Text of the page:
If there is one of area where innovation—and venture capital investment—is most abundant, it may be international money transfers.
Whether it is the worker abroad looking for the best and safest way to send money back home, or the enterprise trying to find the best rates for converting thousands of dollars every day, the challenge of moving money across borders safely and efficiently is a growing one.
CurrencyTransfer.com is one of the pioneers. Founded in 2013 and headquartered in London, CurrencyTransfer.com works to bring about the same competitive pricing to small- and medium-sized businesses as that experienced regularly by large corporations.
SMEs trading up to £200 million annually can take advantage of CurrencyTransfer.com’s forex price-feed aggregator and execution platform, gaining access to competitive international payment quotes from a variety of providers all in one place.
We exchanged emails with Daniel Abrahams, CurrencyTransfer.com co-founder and managing director, to learn more about the company and its unique role in the money-transfer industry. His responses are below.
Finovate: You’ve earned some great press heading into into the end of 2014. What have you been doing that’s been attracting so much positive attention.
Daniel Abrahams: For a start, CurrencyTransfer.com is doing something different. We’re not a bank, we’re not a broker, nor are we a P2P matcher. We’ve built the world’s first online marketplace for international payments, saving businesses up to 85% in hidden fees. Thinking differently runs through everything we do, and this is certainly capturing the imagination of both journalists and end-users alike.
At the capital markets level, FTSE 100 companies have the basic right to get live, multiple-price feeds. We simple try to democratize this down to the everyday SME, deserving of the same access as the big guys.
Finovate: Where did the idea for CurrencyTransfer.com come from?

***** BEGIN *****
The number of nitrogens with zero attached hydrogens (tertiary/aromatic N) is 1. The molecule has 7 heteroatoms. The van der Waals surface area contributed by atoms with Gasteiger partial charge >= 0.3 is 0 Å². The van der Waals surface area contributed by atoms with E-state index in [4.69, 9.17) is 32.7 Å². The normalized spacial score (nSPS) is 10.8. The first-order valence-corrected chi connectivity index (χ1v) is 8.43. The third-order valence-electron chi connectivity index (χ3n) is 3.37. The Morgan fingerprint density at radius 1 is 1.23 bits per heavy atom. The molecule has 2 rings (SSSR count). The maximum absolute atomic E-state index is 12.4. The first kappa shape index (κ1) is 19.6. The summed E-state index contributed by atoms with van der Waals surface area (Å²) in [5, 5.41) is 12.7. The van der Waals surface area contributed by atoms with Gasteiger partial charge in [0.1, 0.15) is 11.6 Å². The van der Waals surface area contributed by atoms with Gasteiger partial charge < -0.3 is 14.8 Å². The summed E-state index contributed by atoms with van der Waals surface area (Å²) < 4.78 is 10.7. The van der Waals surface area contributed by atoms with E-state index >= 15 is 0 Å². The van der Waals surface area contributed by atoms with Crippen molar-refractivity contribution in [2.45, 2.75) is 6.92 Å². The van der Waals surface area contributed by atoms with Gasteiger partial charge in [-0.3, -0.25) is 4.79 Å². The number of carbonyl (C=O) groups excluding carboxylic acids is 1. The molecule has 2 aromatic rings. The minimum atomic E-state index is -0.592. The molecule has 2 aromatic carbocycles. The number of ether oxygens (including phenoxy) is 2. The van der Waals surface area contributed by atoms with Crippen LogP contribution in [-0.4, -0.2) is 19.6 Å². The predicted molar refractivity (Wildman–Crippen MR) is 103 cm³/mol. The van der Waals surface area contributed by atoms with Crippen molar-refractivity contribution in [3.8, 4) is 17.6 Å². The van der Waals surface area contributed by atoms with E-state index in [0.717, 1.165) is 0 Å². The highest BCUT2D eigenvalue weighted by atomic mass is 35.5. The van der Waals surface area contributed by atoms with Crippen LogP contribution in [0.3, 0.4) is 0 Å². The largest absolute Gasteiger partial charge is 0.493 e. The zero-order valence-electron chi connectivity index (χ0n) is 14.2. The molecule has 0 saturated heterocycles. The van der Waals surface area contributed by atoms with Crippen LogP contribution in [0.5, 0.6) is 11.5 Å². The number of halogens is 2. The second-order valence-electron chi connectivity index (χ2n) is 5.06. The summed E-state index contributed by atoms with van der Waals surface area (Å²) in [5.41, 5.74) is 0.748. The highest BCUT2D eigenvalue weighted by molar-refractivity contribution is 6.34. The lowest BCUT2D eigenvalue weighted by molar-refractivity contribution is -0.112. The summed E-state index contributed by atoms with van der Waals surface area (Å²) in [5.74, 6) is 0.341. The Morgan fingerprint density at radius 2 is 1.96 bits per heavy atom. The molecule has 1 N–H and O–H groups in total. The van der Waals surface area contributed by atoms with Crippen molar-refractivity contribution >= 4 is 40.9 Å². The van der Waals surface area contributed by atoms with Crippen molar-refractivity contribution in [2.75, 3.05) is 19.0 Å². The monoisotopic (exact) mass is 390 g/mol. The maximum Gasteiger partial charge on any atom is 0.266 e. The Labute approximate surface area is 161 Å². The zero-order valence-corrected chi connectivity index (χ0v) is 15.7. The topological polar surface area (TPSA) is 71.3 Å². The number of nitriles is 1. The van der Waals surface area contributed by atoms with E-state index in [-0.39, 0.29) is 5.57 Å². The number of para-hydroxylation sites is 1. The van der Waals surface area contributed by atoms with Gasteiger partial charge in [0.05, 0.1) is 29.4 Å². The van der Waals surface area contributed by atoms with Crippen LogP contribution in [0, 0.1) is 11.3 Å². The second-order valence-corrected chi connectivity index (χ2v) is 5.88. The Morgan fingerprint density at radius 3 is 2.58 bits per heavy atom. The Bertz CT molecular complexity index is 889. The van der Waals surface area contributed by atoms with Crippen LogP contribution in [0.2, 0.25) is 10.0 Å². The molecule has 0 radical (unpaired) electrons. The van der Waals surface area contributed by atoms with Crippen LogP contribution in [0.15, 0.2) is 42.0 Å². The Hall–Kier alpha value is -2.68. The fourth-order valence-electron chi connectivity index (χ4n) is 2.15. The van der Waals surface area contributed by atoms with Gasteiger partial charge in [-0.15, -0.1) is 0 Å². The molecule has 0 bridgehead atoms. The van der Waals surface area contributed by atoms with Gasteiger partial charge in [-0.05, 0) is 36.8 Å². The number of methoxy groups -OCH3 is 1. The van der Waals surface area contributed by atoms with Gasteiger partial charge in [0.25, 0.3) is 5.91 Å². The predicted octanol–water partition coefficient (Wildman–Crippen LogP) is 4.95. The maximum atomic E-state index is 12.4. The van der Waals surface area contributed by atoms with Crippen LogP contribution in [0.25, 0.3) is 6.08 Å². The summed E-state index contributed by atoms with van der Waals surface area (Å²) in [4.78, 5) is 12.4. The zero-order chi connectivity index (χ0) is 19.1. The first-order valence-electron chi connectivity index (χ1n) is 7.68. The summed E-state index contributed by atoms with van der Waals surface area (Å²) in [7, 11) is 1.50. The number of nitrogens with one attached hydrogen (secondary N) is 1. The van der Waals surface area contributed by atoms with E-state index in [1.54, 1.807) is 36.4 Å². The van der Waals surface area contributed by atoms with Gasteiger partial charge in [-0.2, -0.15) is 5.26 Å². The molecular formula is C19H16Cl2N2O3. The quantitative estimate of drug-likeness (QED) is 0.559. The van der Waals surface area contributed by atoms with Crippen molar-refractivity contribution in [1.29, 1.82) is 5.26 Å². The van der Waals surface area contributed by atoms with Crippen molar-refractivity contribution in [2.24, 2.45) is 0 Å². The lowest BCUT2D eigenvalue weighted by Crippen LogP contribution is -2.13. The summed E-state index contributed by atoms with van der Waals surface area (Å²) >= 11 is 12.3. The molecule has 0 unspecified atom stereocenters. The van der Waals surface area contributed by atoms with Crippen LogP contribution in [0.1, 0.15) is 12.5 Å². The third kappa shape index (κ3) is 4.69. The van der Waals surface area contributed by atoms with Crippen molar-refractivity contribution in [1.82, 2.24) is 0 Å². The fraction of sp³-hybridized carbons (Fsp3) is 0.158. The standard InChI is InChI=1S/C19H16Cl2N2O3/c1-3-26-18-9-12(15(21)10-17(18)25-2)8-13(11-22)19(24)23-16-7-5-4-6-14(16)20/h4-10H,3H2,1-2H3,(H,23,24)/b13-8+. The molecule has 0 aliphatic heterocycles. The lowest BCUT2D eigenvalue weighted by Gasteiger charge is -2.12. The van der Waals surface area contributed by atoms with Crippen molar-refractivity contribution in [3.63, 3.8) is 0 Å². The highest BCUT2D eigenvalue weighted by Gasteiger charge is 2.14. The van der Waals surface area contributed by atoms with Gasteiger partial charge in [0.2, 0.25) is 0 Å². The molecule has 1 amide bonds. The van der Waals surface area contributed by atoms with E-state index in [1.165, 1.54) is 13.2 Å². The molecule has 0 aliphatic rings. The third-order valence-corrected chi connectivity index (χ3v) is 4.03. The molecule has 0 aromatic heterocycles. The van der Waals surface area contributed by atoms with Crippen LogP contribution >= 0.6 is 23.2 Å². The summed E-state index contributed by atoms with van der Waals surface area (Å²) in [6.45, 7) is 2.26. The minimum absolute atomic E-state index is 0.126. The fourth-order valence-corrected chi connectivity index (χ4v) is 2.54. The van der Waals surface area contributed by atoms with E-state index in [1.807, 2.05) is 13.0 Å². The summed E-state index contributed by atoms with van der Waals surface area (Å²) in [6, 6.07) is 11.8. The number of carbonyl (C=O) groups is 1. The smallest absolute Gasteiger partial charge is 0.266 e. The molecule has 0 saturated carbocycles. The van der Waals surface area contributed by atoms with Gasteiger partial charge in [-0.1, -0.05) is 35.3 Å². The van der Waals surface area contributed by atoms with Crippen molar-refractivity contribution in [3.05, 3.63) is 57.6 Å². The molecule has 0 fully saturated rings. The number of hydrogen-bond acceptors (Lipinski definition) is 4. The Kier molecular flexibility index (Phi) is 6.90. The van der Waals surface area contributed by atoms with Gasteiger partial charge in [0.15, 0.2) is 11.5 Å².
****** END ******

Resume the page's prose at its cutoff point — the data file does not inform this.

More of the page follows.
Abrahams: Personal pain. My co-founder and I were getting ripped off on our own currency exchange when traveling around Europe and living in Australia. We were shocked at hidden fees; namely, profit built into the exchange rate by banks and bureaus.
My co-founder Stevan and I also observed other verticals closely. In any industry where there is inefficiency, we see marketplaces disrupt. Whether it is the way we book flights, hotels, taxis—the list goes on. In such a huge, opaque industry, we spotted a real opportunity to bring transparency and efficiency.
Finovate: There are a variety of players in the currency-transfer space. How do you distinguish yourself from the rest of the pack?
Abrahams: It’s a hot space that has attracted a significant amount of VC funding over the past 24 months. I see distinct layers in the currency-transfer space, rather than any “winner-takes-all” scenarios. Some focus on cracking remittance, others 100% pure play digital private clients.
While we do onboard private clients, there is a minimum trade size and our sweet spot is regular business foreign exchange. We actively trade and onboard companies with many millions of pounds worth of FX exposure annually. The average transaction size is in excess of £25,000 and rising the whole time. These customers have very regular foreign-exchange exposure and often use our platform for more than just a basic spot-transfer.
We offer anything from same-day spot, up to 12-month forward, and whilst all transfers are booked online, we also offer a more managed service through in-house currency experts. For larger companies—our sweet spot—we learned they need and often want to have a trusted specialist on the other end of the phone.
Daniel Abrahams, managing director and co-founder; Stevan Litobac, technical director and co-founder; and Aviva Tabachnik, partnerships executive, demoed at FinovateEurope 2014.
Finovate: What are some of the biggest challenges on the technology side, in terms of building a platform that works well for users?